When Inspiration Hits: A Conversation with Pete Yorn

By Brent Thompson

Photo Credit: Jim Wright

It doesn’t seem possible that Pete Yorn released his acclaimed debut album, musicforthemorningafter, some 18 years ago. Exploding onto the scene in 2001 with songs including “Life On A Chain,” “Murray,” “Closet” and “Strange Condition,” the singer/songwriter has never looked back. Over the course of his career, Yorn’s restless creative spirit has seen him involved in soundtrack contributions and side projects (Scarlett Johansson, J.D. King) in addition to his solo output. In August of this year, he released Caretakers [Shelly Music] with the aid of producer/musician Jackson Phillips. On Thursday, December 5, Yorn will headline Birmingham Mountain Radio’s Holiday Soiree at Iron City. Recently, Yorn spoke with us by phone from Santa Monica, Calif.

Birmingham Stages: Pete, thanks for your time. We are looking forward to your return to Birmingham.

Pete Yorn: We love coming to Birmingham – always great shows, great town and great friends. Love it.

Birmingham Stages: Will the Iron City show be a full-band or solo acoustic show?

Yorn: ┬áThis is a full band – first time in years and I’m psyched to bring these guys through.

Birmingham Stages: We are really enjoying Caretakers. How did the album take shape? Are these newer songs, older ones or a mixture of both?

Yorn: Mostly new – there were a couple of older songs. One song called “Friends” has been around since maybe 2007 or 2008 and a song called “Do You Want To Love Again?” has been around since 2012. I had been working on it and trying to nail the right version of it. There are a few other songs I’d written close to when I started recording with Jackson. After we got a few under our belt, we started writing songs together in the studio. So a lot of it is brand new.

Birmingham Stages: You mentioned that “Friends” had been around for over a decade. How does a song like that find its way to an album so many years later?

Yorn: I had written it and done a demo of it. A French singer recorded it for her record and she did a beautiful version of it. I was messing around with it one day and it just resonated with me – the lyrics were hitting hard so we did it and I liked the way it turned out.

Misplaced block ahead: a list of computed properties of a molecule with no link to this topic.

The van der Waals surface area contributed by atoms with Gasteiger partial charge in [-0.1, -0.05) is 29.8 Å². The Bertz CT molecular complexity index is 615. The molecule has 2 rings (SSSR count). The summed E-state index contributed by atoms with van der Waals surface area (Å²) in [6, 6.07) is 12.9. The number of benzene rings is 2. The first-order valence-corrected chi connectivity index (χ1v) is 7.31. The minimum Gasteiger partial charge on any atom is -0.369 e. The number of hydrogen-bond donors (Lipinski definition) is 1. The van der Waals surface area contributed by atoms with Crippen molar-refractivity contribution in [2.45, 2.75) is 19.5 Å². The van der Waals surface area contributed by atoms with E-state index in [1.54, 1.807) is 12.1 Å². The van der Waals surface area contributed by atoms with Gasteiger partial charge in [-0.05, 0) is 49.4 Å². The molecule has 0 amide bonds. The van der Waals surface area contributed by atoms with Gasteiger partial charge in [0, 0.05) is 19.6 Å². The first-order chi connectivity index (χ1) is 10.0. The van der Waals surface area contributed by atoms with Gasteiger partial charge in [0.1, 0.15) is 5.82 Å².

Birmingham Stages: If you will, talk about your working relationship with producer Jackson Phillips on Caretakers.

Yorn: It was the first time that we had worked together. We met at a birthday party and four months later we finally got together and decided to try and record a song. It quickly blossomed into this thing where we were recording like a song a day – we just had a good studio flow together. He was really an amazing partner for what I was trying to say and the sound I was trying to bring alive. He just got it.

Birmingham Stages: How would describe your writing process? Is there a typical pattern that works best for you?

Yorn: There’s no one way. Sometimes it’s lyrics first, sometimes it’s music first. But I will say that some people are business-like about it and they get up every day and go write and I’m not like that at all. I’m really more about when inspiration hits. A lot of times things will be bubbling up in my head and I’m not even realizing it and all of the sudden I’ll have all these songs start to pour out. I just address it as they come up.

Birmingham Stages: Some artists I interview are positive about the music industry in the age of Youtube, iTunes and satellite radio. Other artists tell me that multiple outlets have created an oversaturated mess. How do you view the current musical climate?

Yorn: Yeah, it’s a little bit of a knife’s edge. You have to find the right balance to cut through. There’s so much music and you’re getting hit with Spotify playlists with 100 songs. I don’t mean to sound old-fashioned, but I’m human and I can’t process it – nor do I want to – and I don’t listen to any of it. But then there’s the side of it where you can get your stuff out there easily and globally and put your resources to other things like marketing and making visual content. At the end of the day, I make music and it starts with me. It’s not selfish, but I do it for myself. It helps me make sense of my world and hopefully helps other people make sense of their world. I focus on doing that the best that I can and I have faith that the rest falls into place. It’s the world that we’re in now.

Birmingham Stages: With several albums in your catalog, how do you comprise your set lists these days?

Yorn: I’ve been super excited to play a bunch of songs off the new record and my live band is kind of special right now. Jackson – my recording partner – has a band called Day Wave. He basically just grabbed those guys and said, “We’ll back you up on this tour.” So it’s cool to have a guy that played a lot of the parts on the record also playing them live on tour. I let [the band] pick some old songs that seemed fun for them and they came back with some songs and we learned those. I really like what this band is bringing to the old material – it kind of freshens everything up.

On Thursday, December 5, 107.3 Birmingham Mountain Radio presents: Holiday Soiree featuring Pete Yorn, John Paul White, Devon Gilfillian and Wilderado. Tickets to the 7 p.m. show can be purchased at www.ironcitybham.com.